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NURS FPX 6011 Assessment 1 Concept Map

Student Name

Capella University

NURS-FPX 6011 Evidence-Based Practice for Patient-Centered Care and Population Health

Prof. Name

Date

Introduction 

Patient engagement is the process of actively involving the patient in their own healthcare and treatment journey, empowering their decisions regarding their treatment, and allowing them to feel charged with their well-being and how they ought to be treated, which results in better health outcomes, improved patient satisfaction, and lowered healthcare costs (Bombard et al. 2018). This method of treatment is an active one in which the person being treated is directly involved in giving care instead of just receiving it.

Health quality concepts highlight patient-centeredness, education, and empowerment as key aspects of care quality and delivery (Marzban et al., 2022); hence, many professionals consider this concept of patient engagement as a quality driver. Throughout the literature, patients hold a unique position as crucial stakeholders in healthcare and decision-making, which shows the present need to involve people in their own care and treatment processes (Sharma et al., 2018). Following this, studies have highlighted that providing a tailored plan of care and engaging patients in their care allows practitioners to expect better treatment adherence, outcomes, and prognosis (Engle et al., 2021).

Through this current assignment, the aim is to discuss the significance of patient engagement in treatment and how this aspect of patient engagement can help improve the overall quality of care. Also, the goal is to learn about information and communication technology usage and how it might help cancer patients, while highlighting the strategies and values of the technology modes. 

The Importance of Patient Engagement in the Management of Low-Income Cancer Patients

Patient engagement is essential in the management of low-income cancer patients because it can contribute to an improvement in the quality of care provided to these patients by assisting in the fulfillment of their individual needs within the constraints of their financial resources. Coming from a low-income background is a significant factor that may impact their ability to adhere to the treatment; therefore, it is important to involve patients in the design of their care, delivery, and evaluation of the health services (Fernandez-Lazaro et al., 2019). Patient engagement can help in addressing the disparities in accessing healthcare and the outcome of treatment, as by involving the patient in decision-making processes, healthcare providers can gain a better understanding of the unique needs and preferences of the patients (Marzban et al., 2022).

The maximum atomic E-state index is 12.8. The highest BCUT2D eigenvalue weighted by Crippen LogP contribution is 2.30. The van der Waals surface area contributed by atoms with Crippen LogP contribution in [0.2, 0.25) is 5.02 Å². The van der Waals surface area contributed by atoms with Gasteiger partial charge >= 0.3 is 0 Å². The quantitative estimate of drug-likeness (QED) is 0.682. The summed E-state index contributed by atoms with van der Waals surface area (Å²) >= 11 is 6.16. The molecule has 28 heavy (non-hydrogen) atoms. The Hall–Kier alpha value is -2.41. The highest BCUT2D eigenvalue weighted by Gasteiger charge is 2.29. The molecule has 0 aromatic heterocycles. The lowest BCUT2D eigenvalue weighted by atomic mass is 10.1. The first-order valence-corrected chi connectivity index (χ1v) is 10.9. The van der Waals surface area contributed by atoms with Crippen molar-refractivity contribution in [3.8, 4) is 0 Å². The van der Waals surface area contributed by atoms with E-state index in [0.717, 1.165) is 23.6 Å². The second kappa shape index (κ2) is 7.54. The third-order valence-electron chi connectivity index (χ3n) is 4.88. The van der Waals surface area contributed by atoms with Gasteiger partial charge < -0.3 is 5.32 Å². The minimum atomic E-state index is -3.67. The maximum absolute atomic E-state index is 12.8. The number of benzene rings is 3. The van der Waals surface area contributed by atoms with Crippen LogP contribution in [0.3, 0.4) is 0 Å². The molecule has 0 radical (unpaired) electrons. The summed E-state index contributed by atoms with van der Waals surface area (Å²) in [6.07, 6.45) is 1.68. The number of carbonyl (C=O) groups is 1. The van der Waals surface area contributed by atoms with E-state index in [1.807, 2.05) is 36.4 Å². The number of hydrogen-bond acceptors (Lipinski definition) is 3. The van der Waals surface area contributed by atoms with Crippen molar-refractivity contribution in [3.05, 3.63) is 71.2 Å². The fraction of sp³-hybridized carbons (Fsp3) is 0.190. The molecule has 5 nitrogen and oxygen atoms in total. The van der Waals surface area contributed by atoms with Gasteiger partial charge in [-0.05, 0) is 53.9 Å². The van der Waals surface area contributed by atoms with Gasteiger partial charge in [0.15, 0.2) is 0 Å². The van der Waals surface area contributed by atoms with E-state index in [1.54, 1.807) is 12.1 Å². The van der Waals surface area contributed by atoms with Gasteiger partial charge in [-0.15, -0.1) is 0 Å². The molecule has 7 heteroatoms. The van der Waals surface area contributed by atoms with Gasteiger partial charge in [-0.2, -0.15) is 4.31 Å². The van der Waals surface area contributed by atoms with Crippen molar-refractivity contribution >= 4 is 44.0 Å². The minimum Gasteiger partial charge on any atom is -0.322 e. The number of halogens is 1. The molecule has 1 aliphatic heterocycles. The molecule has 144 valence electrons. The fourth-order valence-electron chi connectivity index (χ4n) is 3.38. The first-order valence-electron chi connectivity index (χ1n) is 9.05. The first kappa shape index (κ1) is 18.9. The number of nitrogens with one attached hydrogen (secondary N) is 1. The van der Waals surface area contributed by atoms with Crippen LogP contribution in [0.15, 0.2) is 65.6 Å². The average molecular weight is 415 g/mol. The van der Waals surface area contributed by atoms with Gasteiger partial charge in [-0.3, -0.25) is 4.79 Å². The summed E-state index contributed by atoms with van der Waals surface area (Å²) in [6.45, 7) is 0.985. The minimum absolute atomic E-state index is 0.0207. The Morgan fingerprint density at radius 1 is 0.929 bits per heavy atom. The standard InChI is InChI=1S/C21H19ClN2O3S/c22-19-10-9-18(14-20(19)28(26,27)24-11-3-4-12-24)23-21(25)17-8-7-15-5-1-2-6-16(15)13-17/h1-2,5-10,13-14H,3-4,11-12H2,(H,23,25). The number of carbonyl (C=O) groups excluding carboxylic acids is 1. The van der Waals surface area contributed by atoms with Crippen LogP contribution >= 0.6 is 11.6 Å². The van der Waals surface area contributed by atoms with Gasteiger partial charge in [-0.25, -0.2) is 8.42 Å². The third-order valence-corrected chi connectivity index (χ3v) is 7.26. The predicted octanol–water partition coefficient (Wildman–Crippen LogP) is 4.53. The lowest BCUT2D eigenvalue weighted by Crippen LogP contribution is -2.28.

Patients with low income and chronic disease may lack treatment compliance and adherence due to obvious affordability issues. Therefore, it is important to engage such patients in their care as it allows them to understand the importance of adherence to treatment, follow-ups, and medication in the longer run, resulting in fewer rehospitalizations, fewer critical conditions, and better health outcomes. By involving such patients in decision-making while considering economic concerns, healthcare providers can increase their compliance with treatment. Also, cancer patients with low incomes face difficulties accessing healthcare services due to their financial limitations.

NURS FPX 6011 Assessment 1 Concept Map

While patient engagement can help healthcare professionals identify and address such barriers, it can also help them receive timely and appropriate care, such as timely cancer screening diagnostic tests and treatment options. Similarly, such patients require tailored and specific treatment plans that address their perception of illness, preferences for treatment, and end-of-life care choices, hence engaging the patients in open and respectful discussion while keeping their financial and cultural values and perspectives in mind while developing treatment plans that align with their needs for better acceptance and outcome.

Use and Impact of Information and Communication Technology Tools

Information and Communication Technology tools can improve consumer literacy for cancer patients. Health literacy is the ability to understand, utilize, and access health information to make decisions for one’s health. For cancer patients, having the literacy to understand, access, and utilize accurate and comprehensible health information that is reliable and relevant to their condition helps them to opt for treatment options and self-care strategies that are tailored for them and can help them (Holden et al., 2021). ICT provides cancer patients and their families with easy access to up-to-date information about the type of cancer, treatments, side effects, and supportive care.

Mobile applications, educational websites, and other online mediums can help leverage literacy levels. Also, ICT tools enable remote consultation and telehealth services, allowing patients to connect with professionals to access care (Zhang et al., 2022). Similarly, other ICT tools include wireless devices, telehealth, or telemedicine apps that can help the patient track their medication and other vitals daily and help them reach professionals timely (Housten et al., 2020). Furthermore, these tools allow individuals to connect with other people with similar issues. allowing them to find solace in other people who are facing similar issues and helping them to cope better and be motivated by seeing others battling cancer.

NURS FPX 6011 Assessment 1 Concept Map

However, there are a few lags that are still concerned about using the ICT tools for certain populations: people with low literacy or elderly people who are not gadget-friendly may find it hard to access these tools; people who have low income may have difficulty buying and utilizing these tools; or people who are on substantial support may require more physically prepared and effective care than ICT tools can provide. Also, aspects of data security and privacy are significant considerations that may hinder the usage of ICT tools. Therefore, it is important to first address and understand the unique aspects of every individual and tailor the technology according to the individual to provide effective care.

Value and Relevance of Technology